Hilton El Conquistador Turquoise Ballroom
10000 North Oracle Road, Tucson, Arizona, 85704
The Large Synoptic Survey Telescope (LSST) is approaching completion on the Cerro Pachón ridge in north-central Chile. When science operations begin in 2022, LSST will scan the sky with the world’s largest digital camera, creating a 500 petabyte set of images and data products that will address the most pressing questions about the structure and evolution of the universe and the objects in it. Among these objects are black holes, objects so dense they warp the fabric of space-time, objects whose incredible properties are only recently becoming known to us. You are invited to join us for an evening of black hole science and learn about Tucson’s leadership role in LSST’s voyage of scientific discovery.
During this public event, LSST Project Manager Victor Krabbendam will provide an update on LSST construction progress, University of Arizona astrophysicist Feryal Özel will discuss the latest black hole discoveries from the Event Horizon Telescope (EHT) and Northwestern University’s Raffaella Margutti will describe what we have learned from the first multi-messenger observations of a neutron star merger with gravitational waves and light, and what might be revealed when LSST begins its ten-year survey.
Raffaella Margutti is an Assistant Professor in the Department of Physics & Astronomy at Northwestern University. She utilizes observations of transient astrophysical phenomena including stellar explosions and stellar tidal disruptions by supermassive black holes. She serves as the chair of the Gravitational Wave source follow-up with LSST within the LSST Transient and Variable Stars science collaboration. As an astrophysicist, her research specifically focuses on the biggest explosions and disruptions that occur in our Universe: Supernovae, Gamma-Ray Bursts, compact stellar mergers that are sources of gravitational waves and tidal disruption events. Margutti investigates the physics of these events by combining broad-band observations across the electromagnetic spectrum, including X-ray, UV, optical, IR, and radio. The primary goal of her research is to understand the nature of the physical processes that regulate such dramatic displays.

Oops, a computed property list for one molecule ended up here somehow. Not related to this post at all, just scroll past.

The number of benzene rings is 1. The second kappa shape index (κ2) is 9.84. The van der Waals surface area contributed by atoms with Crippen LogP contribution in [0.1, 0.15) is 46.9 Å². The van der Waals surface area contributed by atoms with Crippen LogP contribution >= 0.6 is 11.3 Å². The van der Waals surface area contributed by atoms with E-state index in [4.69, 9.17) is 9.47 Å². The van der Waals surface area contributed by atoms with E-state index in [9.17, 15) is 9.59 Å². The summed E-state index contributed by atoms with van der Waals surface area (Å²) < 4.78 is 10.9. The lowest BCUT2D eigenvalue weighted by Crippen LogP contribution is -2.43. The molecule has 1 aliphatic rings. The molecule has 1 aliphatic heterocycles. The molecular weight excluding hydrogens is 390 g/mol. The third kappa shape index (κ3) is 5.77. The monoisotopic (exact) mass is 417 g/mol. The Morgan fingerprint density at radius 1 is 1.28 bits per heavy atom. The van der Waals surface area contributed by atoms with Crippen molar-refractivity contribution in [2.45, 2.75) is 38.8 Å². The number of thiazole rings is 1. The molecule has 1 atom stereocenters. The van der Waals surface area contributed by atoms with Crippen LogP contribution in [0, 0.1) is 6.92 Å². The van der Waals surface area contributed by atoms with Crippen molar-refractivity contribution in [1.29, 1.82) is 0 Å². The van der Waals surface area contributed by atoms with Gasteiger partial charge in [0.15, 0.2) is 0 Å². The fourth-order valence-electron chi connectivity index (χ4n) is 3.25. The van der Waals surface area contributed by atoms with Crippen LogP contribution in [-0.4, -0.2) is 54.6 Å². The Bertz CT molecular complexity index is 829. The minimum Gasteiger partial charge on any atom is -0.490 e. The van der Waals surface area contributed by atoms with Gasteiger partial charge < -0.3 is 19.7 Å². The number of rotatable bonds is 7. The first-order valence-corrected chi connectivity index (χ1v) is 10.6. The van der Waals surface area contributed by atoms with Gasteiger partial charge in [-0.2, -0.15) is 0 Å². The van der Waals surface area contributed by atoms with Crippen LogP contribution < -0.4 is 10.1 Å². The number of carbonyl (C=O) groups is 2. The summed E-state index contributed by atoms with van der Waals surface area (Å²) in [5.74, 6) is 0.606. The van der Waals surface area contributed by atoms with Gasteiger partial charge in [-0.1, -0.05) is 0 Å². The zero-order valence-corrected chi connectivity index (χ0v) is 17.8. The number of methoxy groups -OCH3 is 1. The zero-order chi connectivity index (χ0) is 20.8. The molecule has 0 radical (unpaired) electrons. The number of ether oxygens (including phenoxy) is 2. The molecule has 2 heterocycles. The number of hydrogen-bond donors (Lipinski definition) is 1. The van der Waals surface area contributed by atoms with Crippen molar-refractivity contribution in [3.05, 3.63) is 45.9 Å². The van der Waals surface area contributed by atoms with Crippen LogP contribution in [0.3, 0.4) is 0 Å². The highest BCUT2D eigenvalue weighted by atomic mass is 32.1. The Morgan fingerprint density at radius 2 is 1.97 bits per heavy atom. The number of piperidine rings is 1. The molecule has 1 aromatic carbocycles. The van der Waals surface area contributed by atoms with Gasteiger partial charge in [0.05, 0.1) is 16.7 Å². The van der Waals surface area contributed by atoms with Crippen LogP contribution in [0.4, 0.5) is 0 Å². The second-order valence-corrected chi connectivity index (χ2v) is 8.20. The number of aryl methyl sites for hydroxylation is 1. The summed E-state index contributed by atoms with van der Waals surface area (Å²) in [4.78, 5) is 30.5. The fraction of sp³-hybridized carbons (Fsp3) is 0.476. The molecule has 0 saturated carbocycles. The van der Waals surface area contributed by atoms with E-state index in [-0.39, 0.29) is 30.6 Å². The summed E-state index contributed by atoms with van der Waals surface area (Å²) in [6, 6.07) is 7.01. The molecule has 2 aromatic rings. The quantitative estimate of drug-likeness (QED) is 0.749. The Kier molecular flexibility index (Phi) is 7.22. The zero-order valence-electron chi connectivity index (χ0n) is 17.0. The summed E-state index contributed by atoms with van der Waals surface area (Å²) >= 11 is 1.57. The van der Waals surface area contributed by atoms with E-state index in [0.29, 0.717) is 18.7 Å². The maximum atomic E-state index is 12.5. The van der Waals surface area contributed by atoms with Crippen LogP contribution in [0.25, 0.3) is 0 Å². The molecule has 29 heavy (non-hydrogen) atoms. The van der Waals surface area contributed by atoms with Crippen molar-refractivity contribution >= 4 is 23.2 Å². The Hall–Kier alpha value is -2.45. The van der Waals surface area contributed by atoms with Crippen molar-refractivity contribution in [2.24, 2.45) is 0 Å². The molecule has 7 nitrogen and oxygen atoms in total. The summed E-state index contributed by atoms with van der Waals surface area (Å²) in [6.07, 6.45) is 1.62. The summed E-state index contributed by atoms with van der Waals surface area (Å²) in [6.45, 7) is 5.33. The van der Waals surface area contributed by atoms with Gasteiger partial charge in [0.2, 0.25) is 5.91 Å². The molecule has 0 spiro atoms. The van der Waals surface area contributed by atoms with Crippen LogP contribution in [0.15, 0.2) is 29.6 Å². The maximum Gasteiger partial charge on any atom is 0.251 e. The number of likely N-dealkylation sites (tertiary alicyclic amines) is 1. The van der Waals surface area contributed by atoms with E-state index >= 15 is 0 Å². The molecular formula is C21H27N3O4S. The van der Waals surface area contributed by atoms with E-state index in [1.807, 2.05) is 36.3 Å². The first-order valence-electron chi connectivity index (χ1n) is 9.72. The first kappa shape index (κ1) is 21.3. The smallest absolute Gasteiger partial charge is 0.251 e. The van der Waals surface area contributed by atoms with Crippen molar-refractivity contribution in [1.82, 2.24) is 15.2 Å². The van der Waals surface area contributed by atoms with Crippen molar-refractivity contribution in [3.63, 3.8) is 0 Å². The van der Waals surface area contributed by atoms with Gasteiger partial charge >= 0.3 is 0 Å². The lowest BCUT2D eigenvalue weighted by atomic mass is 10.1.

Feryal Özel is a Professor of Astronomy and Astrophysics in the Department of Astronomy at University of Arizona. She has made pioneering contributions to the physics of neutron stars and black holes, as well as to the co-evolution of black holes and galaxies in the early Universe. Dr. Özel led the Model Comparison group for the Event Horizon Telescope (EHT) that released the first image of a black hole in April of 2019. She made the first accurate measurements of the neutron star radii that constrain the ultradense matter equation of state. Based on her work on accretion flows, she made the first size predictions of the images of nearby supermassive black holes at different wavelengths.
Victor Krabbendam has been LSST Project Manager since 2012, after eight years as Project Manager for the LSST Telescope & Site subsystem. Trained as a mechanical engineer, Victor has worked in industry, government, and with major astronomical research facilities including the Hobby-Eberly Telescope at McDonald Observatory and the Southern Astrophysical Research (SOAR) Telescope, a 4.1 meter telescope that is LSST's neighbor on Cerro Pachón.
Financial support for Rubin Observatory comes from the National Science Foundation (NSF) through Cooperative Agreement No. 1258333, the Department of Energy (DOE) Office of Science under Contract No. DE-AC02-76SF00515, and private funding raised by the LSST Corporation. The NSF-funded Rubin Observatory Project Office for construction was established as an operating center under management of the Association of Universities for Research in Astronomy (AURA). The DOE-funded effort to build the Rubin Observatory LSST Camera (LSSTCam) is managed by the SLAC National Accelerator Laboratory (SLAC).
The National Science Foundation (NSF) is an independent federal agency created by Congress in 1950 to promote the progress of science. NSF supports basic research and people to create knowledge that transforms the future.
NSF and DOE will continue to support Rubin Observatory in its Operations phase. They will also provide support for scientific research with LSST data.
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